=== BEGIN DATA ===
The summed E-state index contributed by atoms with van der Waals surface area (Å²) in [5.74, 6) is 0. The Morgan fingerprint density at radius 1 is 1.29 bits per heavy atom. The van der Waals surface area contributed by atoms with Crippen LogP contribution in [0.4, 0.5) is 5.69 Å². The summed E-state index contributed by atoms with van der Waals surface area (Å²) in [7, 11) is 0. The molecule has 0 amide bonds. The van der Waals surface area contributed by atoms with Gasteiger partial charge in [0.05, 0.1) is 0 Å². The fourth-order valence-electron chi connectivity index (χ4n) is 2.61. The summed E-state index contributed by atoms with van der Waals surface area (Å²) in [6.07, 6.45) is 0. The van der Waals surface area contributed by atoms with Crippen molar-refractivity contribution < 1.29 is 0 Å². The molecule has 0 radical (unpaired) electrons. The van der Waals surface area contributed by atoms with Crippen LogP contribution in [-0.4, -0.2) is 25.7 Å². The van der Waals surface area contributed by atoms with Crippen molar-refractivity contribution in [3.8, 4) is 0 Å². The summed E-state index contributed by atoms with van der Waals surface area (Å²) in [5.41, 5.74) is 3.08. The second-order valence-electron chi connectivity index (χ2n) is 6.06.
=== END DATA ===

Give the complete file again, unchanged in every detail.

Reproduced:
The summed E-state index contributed by atoms with van der Waals surface area (Å²) in [5.74, 6) is 0. The Morgan fingerprint density at radius 1 is 1.29 bits per heavy atom. The van der Waals surface area contributed by atoms with Crippen LogP contribution in [0.4, 0.5) is 5.69 Å². The summed E-state index contributed by atoms with van der Waals surface area (Å²) in [7, 11) is 0. The molecule has 0 amide bonds. The van der Waals surface area contributed by atoms with Gasteiger partial charge in [0.05, 0.1) is 0 Å². The fourth-order valence-electron chi connectivity index (χ4n) is 2.61. The summed E-state index contributed by atoms with van der Waals surface area (Å²) in [6.07, 6.45) is 0. The van der Waals surface area contributed by atoms with Crippen molar-refractivity contribution < 1.29 is 0 Å². The molecule has 0 radical (unpaired) electrons. The van der Waals surface area contributed by atoms with Crippen LogP contribution in [-0.4, -0.2) is 25.7 Å². The van der Waals surface area contributed by atoms with Crippen molar-refractivity contribution in [3.8, 4) is 0 Å². The summed E-state index contributed by atoms with van der Waals surface area (Å²) in [5.41, 5.74) is 3.08. The second-order valence-electron chi connectivity index (χ2n) is 6.06.